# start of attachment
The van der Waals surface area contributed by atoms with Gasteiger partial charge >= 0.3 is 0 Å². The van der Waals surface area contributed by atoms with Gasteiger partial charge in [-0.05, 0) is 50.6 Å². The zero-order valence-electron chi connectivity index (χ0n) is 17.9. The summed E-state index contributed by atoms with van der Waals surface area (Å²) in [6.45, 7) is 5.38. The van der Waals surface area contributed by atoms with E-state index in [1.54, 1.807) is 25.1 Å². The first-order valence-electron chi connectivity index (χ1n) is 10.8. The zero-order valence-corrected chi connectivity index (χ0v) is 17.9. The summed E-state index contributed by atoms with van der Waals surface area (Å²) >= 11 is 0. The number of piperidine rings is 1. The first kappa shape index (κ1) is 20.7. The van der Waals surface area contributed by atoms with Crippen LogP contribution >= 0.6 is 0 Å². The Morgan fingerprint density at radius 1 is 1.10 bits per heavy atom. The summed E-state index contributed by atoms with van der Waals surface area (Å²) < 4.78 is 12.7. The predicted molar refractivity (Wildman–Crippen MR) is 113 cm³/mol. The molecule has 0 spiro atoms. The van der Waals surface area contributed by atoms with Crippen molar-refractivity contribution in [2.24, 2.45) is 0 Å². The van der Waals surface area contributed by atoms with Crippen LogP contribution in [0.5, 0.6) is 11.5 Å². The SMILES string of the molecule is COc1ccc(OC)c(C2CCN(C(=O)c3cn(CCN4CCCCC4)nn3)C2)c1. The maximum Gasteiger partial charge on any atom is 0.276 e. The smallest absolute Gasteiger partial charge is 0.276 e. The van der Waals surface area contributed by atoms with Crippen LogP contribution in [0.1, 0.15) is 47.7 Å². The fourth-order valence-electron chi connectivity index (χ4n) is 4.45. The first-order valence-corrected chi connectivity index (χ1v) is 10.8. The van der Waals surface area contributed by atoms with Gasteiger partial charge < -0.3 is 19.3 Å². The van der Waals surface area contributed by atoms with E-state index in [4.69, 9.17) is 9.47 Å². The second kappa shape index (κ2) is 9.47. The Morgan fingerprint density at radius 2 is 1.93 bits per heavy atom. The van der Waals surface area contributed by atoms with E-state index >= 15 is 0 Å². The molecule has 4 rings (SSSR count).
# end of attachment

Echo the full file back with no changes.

The van der Waals surface area contributed by atoms with Gasteiger partial charge >= 0.3 is 0 Å². The van der Waals surface area contributed by atoms with Gasteiger partial charge in [-0.05, 0) is 50.6 Å². The zero-order valence-electron chi connectivity index (χ0n) is 17.9. The summed E-state index contributed by atoms with van der Waals surface area (Å²) in [6.45, 7) is 5.38. The van der Waals surface area contributed by atoms with E-state index in [1.54, 1.807) is 25.1 Å². The first-order valence-electron chi connectivity index (χ1n) is 10.8. The zero-order valence-corrected chi connectivity index (χ0v) is 17.9. The summed E-state index contributed by atoms with van der Waals surface area (Å²) >= 11 is 0. The number of piperidine rings is 1. The first kappa shape index (κ1) is 20.7. The van der Waals surface area contributed by atoms with Crippen LogP contribution >= 0.6 is 0 Å². The Morgan fingerprint density at radius 1 is 1.10 bits per heavy atom. The summed E-state index contributed by atoms with van der Waals surface area (Å²) < 4.78 is 12.7. The predicted molar refractivity (Wildman–Crippen MR) is 113 cm³/mol. The molecule has 0 spiro atoms. The van der Waals surface area contributed by atoms with Crippen molar-refractivity contribution in [2.24, 2.45) is 0 Å². The van der Waals surface area contributed by atoms with Crippen LogP contribution in [0.5, 0.6) is 11.5 Å². The SMILES string of the molecule is COc1ccc(OC)c(C2CCN(C(=O)c3cn(CCN4CCCCC4)nn3)C2)c1. The maximum Gasteiger partial charge on any atom is 0.276 e. The smallest absolute Gasteiger partial charge is 0.276 e. The van der Waals surface area contributed by atoms with Crippen LogP contribution in [0.1, 0.15) is 47.7 Å². The fourth-order valence-electron chi connectivity index (χ4n) is 4.45. The first-order valence-corrected chi connectivity index (χ1v) is 10.8. The van der Waals surface area contributed by atoms with Gasteiger partial charge < -0.3 is 19.3 Å². The van der Waals surface area contributed by atoms with E-state index in [4.69, 9.17) is 9.47 Å². The second kappa shape index (κ2) is 9.47. The Morgan fingerprint density at radius 2 is 1.93 bits per heavy atom. The van der Waals surface area contributed by atoms with E-state index >= 15 is 0 Å². The molecule has 4 rings (SSSR count).